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Not drowning, facing down a fear & learning to live

30 Aug

I don’t know how to swim.  Put me in water over my head and there’s a pretty good chance I’ll drown.

Don’t ask my why because I don’t have an answer. The closest thing to a swimming lesson I ever had came at the age of 12 when my mother enrolled me in a beginner’s swimming class filled with 6 to 8 year olds. I was embarrassed and angry and frustrated that the pool officials wouldn’t put me in the teen swimming class even if I was a year too young and I was even more angry that my mother thought a swimming class with 6 to 8 year olds was what I meant when I said I wanted to learn how to swim. The class served only to solidify my hatred for putting my head under water and fueled my passion for writing angry teen poetry.

Prior to age 12, various stepfathers and a stepbrother spent time threatening to throw me into a body of water where I would surely figure it out. They were convinced my survival instincts would kick in and just like that I’d be a swimming machine. It’s a small miracle that I survived.

At 16 I got my first set of contact lenses.  I became convinced that, if I let water splash my face, I would lose a contact lens, get turned around while out in the ocean and mistake the horizon for the shore. The ocean would pull be out to sea and I’d either drown or get eaten by whales.

So here I am: 26, unable to swim and pretty much terrified of any water that’s more than 5 feet deep.  

Every time I go to the beach it’s the same thing. My friends go out in the ocean and show off their stupid swimming skills while I splash around on the shore acting like I’m totally content to take pictures and hunt for sea shells. They yell for me to get in the fucking ocean already and every time I squawk back about how I’m busy and fine and don’t want to get in the water because it’s cold and wet and oceany so leave me the fuck alone you swimming assholes.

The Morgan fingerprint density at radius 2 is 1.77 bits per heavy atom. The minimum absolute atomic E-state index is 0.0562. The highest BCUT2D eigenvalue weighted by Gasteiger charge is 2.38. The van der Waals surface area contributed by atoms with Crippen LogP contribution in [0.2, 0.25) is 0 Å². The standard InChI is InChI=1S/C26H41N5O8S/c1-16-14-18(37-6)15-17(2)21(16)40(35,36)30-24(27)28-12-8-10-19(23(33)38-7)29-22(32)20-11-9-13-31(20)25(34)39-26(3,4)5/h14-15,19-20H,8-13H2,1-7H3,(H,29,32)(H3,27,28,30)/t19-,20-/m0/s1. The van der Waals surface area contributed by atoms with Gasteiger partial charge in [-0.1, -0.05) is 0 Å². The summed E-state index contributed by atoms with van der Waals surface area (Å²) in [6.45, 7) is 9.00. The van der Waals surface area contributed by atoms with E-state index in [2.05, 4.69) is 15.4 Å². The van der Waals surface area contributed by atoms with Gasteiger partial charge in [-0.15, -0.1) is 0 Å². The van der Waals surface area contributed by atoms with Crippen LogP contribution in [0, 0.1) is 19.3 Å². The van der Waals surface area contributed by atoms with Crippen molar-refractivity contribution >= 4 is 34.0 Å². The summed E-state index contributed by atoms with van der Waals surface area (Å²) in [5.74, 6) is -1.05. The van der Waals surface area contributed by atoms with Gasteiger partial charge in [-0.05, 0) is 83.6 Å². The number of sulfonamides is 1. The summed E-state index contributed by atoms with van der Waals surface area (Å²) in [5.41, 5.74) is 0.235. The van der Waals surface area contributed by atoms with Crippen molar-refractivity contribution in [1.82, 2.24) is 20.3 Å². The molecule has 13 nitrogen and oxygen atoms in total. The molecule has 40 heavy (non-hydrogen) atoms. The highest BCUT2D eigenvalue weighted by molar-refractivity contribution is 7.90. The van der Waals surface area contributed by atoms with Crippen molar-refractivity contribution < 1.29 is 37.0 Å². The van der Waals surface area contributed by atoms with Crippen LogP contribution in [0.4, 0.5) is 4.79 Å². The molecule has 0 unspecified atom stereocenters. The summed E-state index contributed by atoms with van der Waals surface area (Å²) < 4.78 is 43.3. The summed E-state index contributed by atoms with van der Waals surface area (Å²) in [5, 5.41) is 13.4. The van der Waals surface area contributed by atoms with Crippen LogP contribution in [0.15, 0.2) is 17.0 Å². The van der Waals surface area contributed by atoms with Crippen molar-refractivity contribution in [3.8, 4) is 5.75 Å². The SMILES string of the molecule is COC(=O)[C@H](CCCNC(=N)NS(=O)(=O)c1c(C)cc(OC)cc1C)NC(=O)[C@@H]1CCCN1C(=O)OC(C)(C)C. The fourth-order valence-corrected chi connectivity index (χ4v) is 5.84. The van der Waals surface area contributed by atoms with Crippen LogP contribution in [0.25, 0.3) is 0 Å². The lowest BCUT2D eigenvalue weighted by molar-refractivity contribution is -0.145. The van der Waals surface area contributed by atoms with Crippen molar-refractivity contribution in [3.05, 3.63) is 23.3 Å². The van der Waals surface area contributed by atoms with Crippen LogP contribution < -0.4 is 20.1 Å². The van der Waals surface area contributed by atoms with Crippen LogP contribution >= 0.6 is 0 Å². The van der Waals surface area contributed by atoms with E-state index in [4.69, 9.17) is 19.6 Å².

This time I wanted it to be different. I was determined. With my laser-corrected eyes I knew I wasn’t going to end up losing a lens and swimming out to sea to be eaten by whales. I still couldn’t swim, but I desperately wanted to get in the water. And I did. Someone brought a boogie board and I took it out to sea with me. Instead of freaking out and yelling at everyone to leave me alone, I listened. I went.

The ocean floor dropped out from beneath me and I kept going. Andrew and the boys were there. My breath kept getting caught in my throat and I screamed every single time the board shifted and I felt like I would sink to the bottom, but I was okay. I didn’t drown.

The boys kept asking if I was joking with my pathetic feet kicking and terrified screams. I assured them that no, I wasn’t. At 26, I’d never been out that far before. I’d never not been able to touch the ocean floor. I’d never been that brave.

There’s some sort of hidden meaning here, I’m sure. Some sort of message from the Universe. Something to do with my need for control and firm footing and how sometimes it’s okay to let go and let the world hold you up. I’m taking it as what I know it to be: a fist in the face of fear.

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The Atlantic Ocean, some teenage shenanigans and a much needed trip.

26 Aug

In May I saw the Pacific Ocean. I haven’t seen the Atlantic Ocean, the one that’s closest to me and the one I’ve spent the most time in, since last October. I’ve been close. Less than a mile close, but there were trees in the way and things to do and a drive back home to get to and anyway, I was wearing combat boots and a uniform and couldn’t have enjoyed it had I been able to see it. I miss it. Enormously.